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Alfred Hitchcock Presents: Breakdown (Review)

As part of the “For the Love of Film” blogathon, I’ll be taking a look at Alfred Hitchcock’s contributions to his celebrated anthology series Alfred Hitchcock Presents. I’ll be looking at some of the episodes of the classic show that he directed. The “For the Love of Film” blogathon this year is raising money to keep one of Hitchcock’s earlier works, The White Shadow (which he wrote, edited, designed and assistant-directed), available on-line and streaming for free. It’s a very worthwhile cause and you can donate here.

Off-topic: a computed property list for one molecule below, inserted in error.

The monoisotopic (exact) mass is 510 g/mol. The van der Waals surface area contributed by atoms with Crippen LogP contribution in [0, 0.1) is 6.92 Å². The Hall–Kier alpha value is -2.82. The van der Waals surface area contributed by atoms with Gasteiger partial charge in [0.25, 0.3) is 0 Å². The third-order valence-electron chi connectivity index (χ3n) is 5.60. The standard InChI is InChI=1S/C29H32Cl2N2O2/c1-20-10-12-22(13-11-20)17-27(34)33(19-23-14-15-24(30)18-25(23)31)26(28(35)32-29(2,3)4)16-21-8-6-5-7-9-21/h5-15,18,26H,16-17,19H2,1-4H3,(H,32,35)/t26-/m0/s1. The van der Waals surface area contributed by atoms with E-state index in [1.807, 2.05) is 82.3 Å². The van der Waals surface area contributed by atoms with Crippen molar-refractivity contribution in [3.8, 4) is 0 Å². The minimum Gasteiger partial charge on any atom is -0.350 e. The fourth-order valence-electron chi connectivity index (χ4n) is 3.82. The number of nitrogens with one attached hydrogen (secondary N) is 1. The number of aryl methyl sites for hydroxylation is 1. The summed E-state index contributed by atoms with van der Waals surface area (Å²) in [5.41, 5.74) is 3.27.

Breakdown is an interesting concept, but one that feels like it has been adapted into the wrong medium. Most of the story centres around an executive who survives a car crash, paralysed. We are treated to his inner monologue as various people come along and interact with him. Adapted by Francis M. Cockrell and Louis Pollock from the latter’s short story, I can’t help but feel the concept might have worked better as a radio play than in television. Still, the idea is solid, and Joseph Cotton gives a nice central performance. It just feels a bit clunky for a television adaptation.

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